Working from home can be just as much a curse as a blessing. The distractions are plentiful, and there’s no boss to raise an eyebrow when you’re online shopping. Luckily, every one of these problems can be overcome, and we’ll show you how. Read on…
Today’s question is from Ella K., who writes, “I consider myself very lucky to be a freelancer, but sometimes working from home seems even more challenging than working in an office. Do you have any advice about how to stay focused?”
There are certainly downsides to working in an office, but there are also a lot of built-in boundaries that can help keep you focused. It’s pretty certain that your coworkers would notice if you watched a movie at your desk or laid your head down to take a nap.
At home, though, none of this external policing exists and the sanity killing distractions are aplenty. So, with the goal of keeping you focused and successful, here’s our list of the biggest home office distractions and how you can deal with them.
1. Problem: Neighborhood noise
If you thought your neighborhood just peacefully slumbered while you were at the office, you were wrong. From lawnmowers, leaf blowers and snow blowers to car horns and parents taking screaming children out for a walk, there are plenty of sounds to pull you away from work and make you crazy.
If you’re looking to block the noise, I’m a big fan of Hearos Xtreme Protection earplugs—you can get a box of 14 pairs for about six or seven bucks on Amazon. If you’re looking to drown it out, I like to visit Noisli.com and create a custom white noise blend made up of a rainstorm, leaves blowing and just a touch of coffee shop ambient sound.
If, however, there’s no escaping the noise (and assuming you don’t want to shell out for a co-working space), nothing beats the silence or the price of the library.
2. Problem: Social Media
Sure, you might check social media in an office, but you certainly wouldn’t be on it all day. At home…you can check back every five minutes, and there’s no penalty. (Besides the lack of productivity.)
Save yourself from falling into the trap by installing an app like Focus or Leechblock that lets you decide which sites to block yourself from and for how long.
3. Problem: Email
You want to get email from your favorite stores and sites because you want the updates. But, if you’re anything like me, you check email constantly just to see what those updates are.
The most effective way to make sure you still get these emails but also make sure that they don’t distract you is to open a separate email account just for your retail and news emails and keep it entirely separate from your work email. Then, while you’re working, you’re only allowed to check work email. (Is your other email still too distracting? Block the site with an app from #2.)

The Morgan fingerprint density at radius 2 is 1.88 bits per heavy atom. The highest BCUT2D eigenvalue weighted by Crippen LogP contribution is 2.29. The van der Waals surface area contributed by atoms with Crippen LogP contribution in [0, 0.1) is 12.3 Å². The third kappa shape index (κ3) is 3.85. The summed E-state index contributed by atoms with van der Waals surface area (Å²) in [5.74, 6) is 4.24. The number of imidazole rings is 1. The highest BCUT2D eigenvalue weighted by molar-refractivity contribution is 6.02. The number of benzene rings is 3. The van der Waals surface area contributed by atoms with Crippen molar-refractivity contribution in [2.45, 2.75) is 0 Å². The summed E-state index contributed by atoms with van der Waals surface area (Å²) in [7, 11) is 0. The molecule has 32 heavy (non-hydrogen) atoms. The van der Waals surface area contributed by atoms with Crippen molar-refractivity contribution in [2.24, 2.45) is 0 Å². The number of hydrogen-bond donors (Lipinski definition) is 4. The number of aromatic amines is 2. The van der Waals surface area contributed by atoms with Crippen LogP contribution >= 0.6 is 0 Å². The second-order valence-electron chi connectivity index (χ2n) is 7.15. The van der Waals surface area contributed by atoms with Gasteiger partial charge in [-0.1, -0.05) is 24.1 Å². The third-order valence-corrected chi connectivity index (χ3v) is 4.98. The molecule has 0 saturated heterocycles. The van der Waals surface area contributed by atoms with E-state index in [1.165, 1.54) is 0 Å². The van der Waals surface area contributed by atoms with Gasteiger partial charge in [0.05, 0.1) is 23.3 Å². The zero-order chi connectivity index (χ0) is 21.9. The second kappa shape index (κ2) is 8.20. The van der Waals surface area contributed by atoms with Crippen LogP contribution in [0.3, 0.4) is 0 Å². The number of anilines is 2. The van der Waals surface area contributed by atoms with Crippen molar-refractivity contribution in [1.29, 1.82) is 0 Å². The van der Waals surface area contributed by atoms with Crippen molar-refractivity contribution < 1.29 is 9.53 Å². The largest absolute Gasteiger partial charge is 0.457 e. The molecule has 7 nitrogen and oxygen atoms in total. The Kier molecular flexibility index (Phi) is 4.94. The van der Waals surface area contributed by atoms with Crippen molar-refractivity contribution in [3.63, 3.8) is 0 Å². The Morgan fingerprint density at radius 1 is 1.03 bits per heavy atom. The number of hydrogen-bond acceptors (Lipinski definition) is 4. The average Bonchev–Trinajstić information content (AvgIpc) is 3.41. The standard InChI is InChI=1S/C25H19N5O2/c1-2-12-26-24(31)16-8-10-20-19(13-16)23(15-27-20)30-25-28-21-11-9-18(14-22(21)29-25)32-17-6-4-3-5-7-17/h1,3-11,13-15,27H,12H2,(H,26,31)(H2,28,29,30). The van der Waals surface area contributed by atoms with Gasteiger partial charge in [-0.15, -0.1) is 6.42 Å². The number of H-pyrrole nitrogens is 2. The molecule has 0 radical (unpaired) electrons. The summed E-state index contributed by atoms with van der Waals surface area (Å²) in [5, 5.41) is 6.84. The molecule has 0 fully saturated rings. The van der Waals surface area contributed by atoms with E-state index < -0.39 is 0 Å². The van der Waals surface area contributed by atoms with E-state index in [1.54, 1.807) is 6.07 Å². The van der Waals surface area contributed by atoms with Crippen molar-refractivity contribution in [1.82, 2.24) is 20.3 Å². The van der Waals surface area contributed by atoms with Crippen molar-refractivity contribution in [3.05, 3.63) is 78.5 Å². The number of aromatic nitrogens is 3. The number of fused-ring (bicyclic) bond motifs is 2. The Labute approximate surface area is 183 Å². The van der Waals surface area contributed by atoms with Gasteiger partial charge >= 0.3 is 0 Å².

4. Problem: Roommates or Family
Sometimes the people you live with don’t understand that you being home doesn’t mean that you’re available. The best solution to this is to find yourself a room with a door.
It sounds flip, but it’s true: Working at the kitchen table makes you too accessible. A room with a door (even if it’s a bathroom!) cuts you off and makes you harder to get to.
You also need to gently explain to the people you live with that, unless the house is literally on fire, you cannot be disturbed between specified hours.
5. Problem: Housework
Interestingly, for people working from home, one of the most tempting distractions from work is more work: housework. After all, doing housework when you should be doing your copywriting work feels like you’re still doing something useful. And you are, of course, but at a major detriment to the work that actually brings in income.
Housework can be a good brain break, but a break means that you get back to work; you don’t let housework derail your copywriting progress. What to do? Schedule your housework just like you’d schedule any other appointment: Block it off in your calendar and stick to that specified time. A 15-minute laundry folding break means only 15 minutes and only during the time you’ve blocked off.
6. Problem: Sleepiness
Afternoon drowsiness. ‘Nuff said
Well, this one’s easy: Nap! One of the benefits of working from home is that you actually can take advantage of those power naps the productivity experts are always raging about. Aim to nap for 20 minutes to an hour.
If you find you can’t nap for less than two hours, check your nighttime schedule—you may not be getting enough sleep there. Twenty minutes to an hour is a great way to recharge, but two hours is taking up way to much work time. Get your rest, but make sure you get it at the right time of day.
Your turn! How do you deal with home office distractions? Let us know in the comments below!